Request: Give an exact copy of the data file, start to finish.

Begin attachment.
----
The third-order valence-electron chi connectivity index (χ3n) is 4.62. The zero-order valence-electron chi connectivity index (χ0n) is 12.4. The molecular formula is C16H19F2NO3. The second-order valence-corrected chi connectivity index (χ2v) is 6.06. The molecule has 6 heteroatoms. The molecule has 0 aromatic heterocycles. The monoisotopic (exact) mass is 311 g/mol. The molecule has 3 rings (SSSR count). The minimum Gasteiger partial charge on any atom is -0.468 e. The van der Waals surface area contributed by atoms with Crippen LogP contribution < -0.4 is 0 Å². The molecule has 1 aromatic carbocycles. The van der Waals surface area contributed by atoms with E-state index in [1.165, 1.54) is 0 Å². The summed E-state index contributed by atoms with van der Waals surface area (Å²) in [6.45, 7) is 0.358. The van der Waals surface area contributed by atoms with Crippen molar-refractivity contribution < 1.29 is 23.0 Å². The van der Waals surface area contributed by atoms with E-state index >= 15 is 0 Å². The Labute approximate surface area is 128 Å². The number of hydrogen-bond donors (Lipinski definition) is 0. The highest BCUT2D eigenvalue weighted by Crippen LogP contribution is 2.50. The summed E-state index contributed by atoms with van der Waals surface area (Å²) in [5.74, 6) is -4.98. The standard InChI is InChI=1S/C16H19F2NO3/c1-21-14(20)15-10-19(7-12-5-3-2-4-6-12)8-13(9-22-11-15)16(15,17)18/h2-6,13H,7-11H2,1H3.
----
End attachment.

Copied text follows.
The third-order valence-electron chi connectivity index (χ3n) is 4.62. The zero-order valence-electron chi connectivity index (χ0n) is 12.4. The molecular formula is C16H19F2NO3. The second-order valence-corrected chi connectivity index (χ2v) is 6.06. The molecule has 6 heteroatoms. The molecule has 0 aromatic heterocycles. The monoisotopic (exact) mass is 311 g/mol. The molecule has 3 rings (SSSR count). The minimum Gasteiger partial charge on any atom is -0.468 e. The van der Waals surface area contributed by atoms with Crippen LogP contribution < -0.4 is 0 Å². The molecule has 1 aromatic carbocycles. The van der Waals surface area contributed by atoms with E-state index in [1.165, 1.54) is 0 Å². The summed E-state index contributed by atoms with van der Waals surface area (Å²) in [6.45, 7) is 0.358. The van der Waals surface area contributed by atoms with Crippen molar-refractivity contribution < 1.29 is 23.0 Å². The van der Waals surface area contributed by atoms with E-state index >= 15 is 0 Å². The Labute approximate surface area is 128 Å². The number of hydrogen-bond donors (Lipinski definition) is 0. The highest BCUT2D eigenvalue weighted by Crippen LogP contribution is 2.50. The summed E-state index contributed by atoms with van der Waals surface area (Å²) in [5.74, 6) is -4.98. The standard InChI is InChI=1S/C16H19F2NO3/c1-21-14(20)15-10-19(7-12-5-3-2-4-6-12)8-13(9-22-11-15)16(15,17)18/h2-6,13H,7-11H2,1H3.